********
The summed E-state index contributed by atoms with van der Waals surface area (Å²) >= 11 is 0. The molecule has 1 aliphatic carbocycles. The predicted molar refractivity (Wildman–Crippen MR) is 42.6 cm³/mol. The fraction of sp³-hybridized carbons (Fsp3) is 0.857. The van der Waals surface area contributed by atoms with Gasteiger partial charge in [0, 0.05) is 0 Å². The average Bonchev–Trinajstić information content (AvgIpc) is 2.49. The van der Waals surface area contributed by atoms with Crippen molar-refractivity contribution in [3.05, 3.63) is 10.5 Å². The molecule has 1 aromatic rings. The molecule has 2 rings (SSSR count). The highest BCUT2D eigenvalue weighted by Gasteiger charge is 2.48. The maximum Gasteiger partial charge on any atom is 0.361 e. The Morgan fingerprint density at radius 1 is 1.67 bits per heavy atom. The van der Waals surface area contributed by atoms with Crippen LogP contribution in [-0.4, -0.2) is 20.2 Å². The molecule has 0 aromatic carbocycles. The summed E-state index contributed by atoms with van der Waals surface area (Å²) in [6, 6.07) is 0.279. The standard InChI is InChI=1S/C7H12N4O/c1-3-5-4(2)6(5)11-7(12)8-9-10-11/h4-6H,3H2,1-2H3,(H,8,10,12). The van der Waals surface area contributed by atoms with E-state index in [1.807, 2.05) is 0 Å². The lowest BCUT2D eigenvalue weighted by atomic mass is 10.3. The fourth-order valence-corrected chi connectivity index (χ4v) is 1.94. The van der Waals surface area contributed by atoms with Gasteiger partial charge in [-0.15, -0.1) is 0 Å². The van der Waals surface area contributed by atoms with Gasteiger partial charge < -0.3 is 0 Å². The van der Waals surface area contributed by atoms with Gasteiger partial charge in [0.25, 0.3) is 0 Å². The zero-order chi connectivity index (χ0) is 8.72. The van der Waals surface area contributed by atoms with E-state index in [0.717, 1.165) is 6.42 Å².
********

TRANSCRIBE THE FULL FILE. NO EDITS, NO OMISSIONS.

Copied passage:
The summed E-state index contributed by atoms with van der Waals surface area (Å²) >= 11 is 0. The molecule has 1 aliphatic carbocycles. The predicted molar refractivity (Wildman–Crippen MR) is 42.6 cm³/mol. The fraction of sp³-hybridized carbons (Fsp3) is 0.857. The van der Waals surface area contributed by atoms with Gasteiger partial charge in [0, 0.05) is 0 Å². The average Bonchev–Trinajstić information content (AvgIpc) is 2.49. The van der Waals surface area contributed by atoms with Crippen molar-refractivity contribution in [3.05, 3.63) is 10.5 Å². The molecule has 1 aromatic rings. The molecule has 2 rings (SSSR count). The highest BCUT2D eigenvalue weighted by Gasteiger charge is 2.48. The maximum Gasteiger partial charge on any atom is 0.361 e. The Morgan fingerprint density at radius 1 is 1.67 bits per heavy atom. The van der Waals surface area contributed by atoms with Crippen LogP contribution in [-0.4, -0.2) is 20.2 Å². The molecule has 0 aromatic carbocycles. The summed E-state index contributed by atoms with van der Waals surface area (Å²) in [6, 6.07) is 0.279. The standard InChI is InChI=1S/C7H12N4O/c1-3-5-4(2)6(5)11-7(12)8-9-10-11/h4-6H,3H2,1-2H3,(H,8,10,12). The van der Waals surface area contributed by atoms with E-state index in [1.807, 2.05) is 0 Å². The lowest BCUT2D eigenvalue weighted by atomic mass is 10.3. The fourth-order valence-corrected chi connectivity index (χ4v) is 1.94. The van der Waals surface area contributed by atoms with Gasteiger partial charge in [-0.15, -0.1) is 0 Å². The van der Waals surface area contributed by atoms with Gasteiger partial charge < -0.3 is 0 Å². The van der Waals surface area contributed by atoms with Gasteiger partial charge in [0.25, 0.3) is 0 Å². The zero-order chi connectivity index (χ0) is 8.72. The van der Waals surface area contributed by atoms with E-state index in [0.717, 1.165) is 6.42 Å².